Internal Risk Awareness Training

Management isn’t the only area of the organization that can assist in risk mitigation. Everyone involved in the company can help improve supply chain safety if they are taught what precautions to take and what warning signs to look for. McKinsey calls this “building a risk-aware culture.”


This goes for both internal and external risks. Retail employees can be updated on computer and internet best practices to improve cyber security. They can also provide first-hand insight on demand, busy seasons, and can provide feedback on forecasting.


Consistently Monitoring Risk

Although often taken as a given, consistently monitoring risk is the key to best protecting retail operations. Many organizations feel secure once they’ve implemented a risk-mitigation framework, but the work doesn’t stop there. Every level of the supply chain should be monitored and tracked for risk indicators.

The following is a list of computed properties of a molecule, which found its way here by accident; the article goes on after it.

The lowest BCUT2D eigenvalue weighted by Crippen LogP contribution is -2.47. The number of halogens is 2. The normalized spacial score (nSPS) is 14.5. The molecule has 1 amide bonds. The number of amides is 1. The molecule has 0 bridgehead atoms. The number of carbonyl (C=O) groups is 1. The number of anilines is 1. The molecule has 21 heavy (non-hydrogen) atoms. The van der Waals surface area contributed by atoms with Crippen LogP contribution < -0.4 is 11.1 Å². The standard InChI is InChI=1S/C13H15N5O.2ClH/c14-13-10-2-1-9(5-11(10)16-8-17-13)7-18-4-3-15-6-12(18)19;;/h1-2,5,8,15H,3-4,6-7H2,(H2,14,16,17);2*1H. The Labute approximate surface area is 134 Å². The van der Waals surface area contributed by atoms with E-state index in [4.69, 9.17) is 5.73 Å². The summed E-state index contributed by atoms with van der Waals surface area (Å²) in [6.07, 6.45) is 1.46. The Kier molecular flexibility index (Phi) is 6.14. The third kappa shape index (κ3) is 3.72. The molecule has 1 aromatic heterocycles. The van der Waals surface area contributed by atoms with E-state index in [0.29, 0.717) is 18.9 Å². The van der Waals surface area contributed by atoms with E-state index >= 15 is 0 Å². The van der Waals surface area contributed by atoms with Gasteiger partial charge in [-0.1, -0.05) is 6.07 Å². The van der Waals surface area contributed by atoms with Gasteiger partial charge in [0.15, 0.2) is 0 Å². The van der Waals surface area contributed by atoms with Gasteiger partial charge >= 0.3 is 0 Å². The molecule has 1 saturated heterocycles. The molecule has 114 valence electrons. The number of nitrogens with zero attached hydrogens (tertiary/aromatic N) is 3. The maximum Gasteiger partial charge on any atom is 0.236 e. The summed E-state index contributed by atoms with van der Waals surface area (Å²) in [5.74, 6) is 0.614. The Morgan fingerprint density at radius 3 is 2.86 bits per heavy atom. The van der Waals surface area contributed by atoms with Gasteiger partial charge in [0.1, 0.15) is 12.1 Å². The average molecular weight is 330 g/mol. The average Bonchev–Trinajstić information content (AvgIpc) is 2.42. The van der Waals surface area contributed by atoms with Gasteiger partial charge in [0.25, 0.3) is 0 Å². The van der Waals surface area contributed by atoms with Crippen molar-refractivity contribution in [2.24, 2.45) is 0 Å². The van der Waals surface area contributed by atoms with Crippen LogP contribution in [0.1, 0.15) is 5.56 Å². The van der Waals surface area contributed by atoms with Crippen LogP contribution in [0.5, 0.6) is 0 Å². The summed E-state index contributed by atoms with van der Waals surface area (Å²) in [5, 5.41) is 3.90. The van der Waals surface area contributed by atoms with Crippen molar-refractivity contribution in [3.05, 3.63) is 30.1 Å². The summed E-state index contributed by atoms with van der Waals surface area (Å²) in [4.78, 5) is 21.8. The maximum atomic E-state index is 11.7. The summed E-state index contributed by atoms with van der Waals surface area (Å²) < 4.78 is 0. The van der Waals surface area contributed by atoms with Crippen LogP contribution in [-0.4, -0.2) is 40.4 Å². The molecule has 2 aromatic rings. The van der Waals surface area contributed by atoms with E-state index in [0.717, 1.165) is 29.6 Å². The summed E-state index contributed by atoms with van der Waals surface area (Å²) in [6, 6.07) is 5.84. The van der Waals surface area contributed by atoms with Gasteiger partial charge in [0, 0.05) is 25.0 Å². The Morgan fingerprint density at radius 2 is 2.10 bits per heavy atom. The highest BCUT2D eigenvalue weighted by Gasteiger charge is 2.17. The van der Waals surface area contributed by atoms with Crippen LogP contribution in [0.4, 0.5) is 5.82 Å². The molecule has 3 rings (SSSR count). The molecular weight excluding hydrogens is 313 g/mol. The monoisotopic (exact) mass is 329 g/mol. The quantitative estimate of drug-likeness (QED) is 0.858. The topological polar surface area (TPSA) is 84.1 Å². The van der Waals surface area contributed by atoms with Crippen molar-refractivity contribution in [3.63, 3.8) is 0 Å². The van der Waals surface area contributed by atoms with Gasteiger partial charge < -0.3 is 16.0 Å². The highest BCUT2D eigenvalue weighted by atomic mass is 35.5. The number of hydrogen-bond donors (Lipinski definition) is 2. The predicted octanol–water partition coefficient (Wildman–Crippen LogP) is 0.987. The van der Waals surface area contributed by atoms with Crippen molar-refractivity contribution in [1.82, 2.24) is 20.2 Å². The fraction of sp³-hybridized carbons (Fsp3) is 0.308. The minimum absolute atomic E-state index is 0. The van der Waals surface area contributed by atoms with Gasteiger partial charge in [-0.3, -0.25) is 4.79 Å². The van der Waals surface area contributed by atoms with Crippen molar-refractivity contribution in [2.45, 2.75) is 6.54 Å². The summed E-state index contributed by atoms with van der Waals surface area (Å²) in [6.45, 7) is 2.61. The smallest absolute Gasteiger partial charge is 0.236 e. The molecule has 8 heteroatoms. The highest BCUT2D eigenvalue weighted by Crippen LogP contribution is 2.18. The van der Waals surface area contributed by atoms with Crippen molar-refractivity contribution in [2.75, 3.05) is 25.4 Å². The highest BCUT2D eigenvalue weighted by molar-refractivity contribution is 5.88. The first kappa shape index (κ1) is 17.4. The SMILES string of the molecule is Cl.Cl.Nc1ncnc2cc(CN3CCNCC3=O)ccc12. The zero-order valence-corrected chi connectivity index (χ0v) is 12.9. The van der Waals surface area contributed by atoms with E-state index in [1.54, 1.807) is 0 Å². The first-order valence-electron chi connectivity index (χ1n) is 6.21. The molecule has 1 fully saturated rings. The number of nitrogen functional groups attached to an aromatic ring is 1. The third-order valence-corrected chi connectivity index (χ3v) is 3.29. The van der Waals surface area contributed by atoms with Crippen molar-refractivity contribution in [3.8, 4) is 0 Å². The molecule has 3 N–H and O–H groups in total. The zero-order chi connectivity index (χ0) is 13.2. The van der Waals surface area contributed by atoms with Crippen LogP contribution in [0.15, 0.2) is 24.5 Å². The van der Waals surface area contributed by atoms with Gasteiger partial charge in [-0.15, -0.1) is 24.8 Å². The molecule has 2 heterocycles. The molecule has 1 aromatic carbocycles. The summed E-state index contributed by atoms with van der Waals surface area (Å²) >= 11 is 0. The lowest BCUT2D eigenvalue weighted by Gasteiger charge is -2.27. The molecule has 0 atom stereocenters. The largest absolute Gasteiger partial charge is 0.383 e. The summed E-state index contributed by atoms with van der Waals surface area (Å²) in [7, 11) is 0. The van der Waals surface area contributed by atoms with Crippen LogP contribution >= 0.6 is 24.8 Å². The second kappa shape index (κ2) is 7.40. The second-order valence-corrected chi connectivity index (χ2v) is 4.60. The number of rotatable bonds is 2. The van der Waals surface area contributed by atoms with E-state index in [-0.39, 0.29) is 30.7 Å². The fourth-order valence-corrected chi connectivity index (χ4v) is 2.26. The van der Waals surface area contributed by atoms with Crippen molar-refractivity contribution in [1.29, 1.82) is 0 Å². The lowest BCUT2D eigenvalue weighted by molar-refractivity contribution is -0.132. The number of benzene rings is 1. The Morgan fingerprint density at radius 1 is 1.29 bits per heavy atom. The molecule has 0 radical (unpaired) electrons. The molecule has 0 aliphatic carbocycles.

Companies can use scalable retail digital solutions that help monitor and track various aspects of the supply chain. This not only provides security, but also insights into the many facets of operations that can be optimized and streamlined for efficiency. These digital tools provide robust data insights that can be leveraged throughout the retail organization.

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Staff Reporter covers the latest news, trends and opinion from the facilities management (FM) and corporate real estate (CRE) sectors. The FM market is currently estimated to be worth USD 1 trillion annually and is projected to grow at a compounded annualised rate of approximately 5% between now and 2026.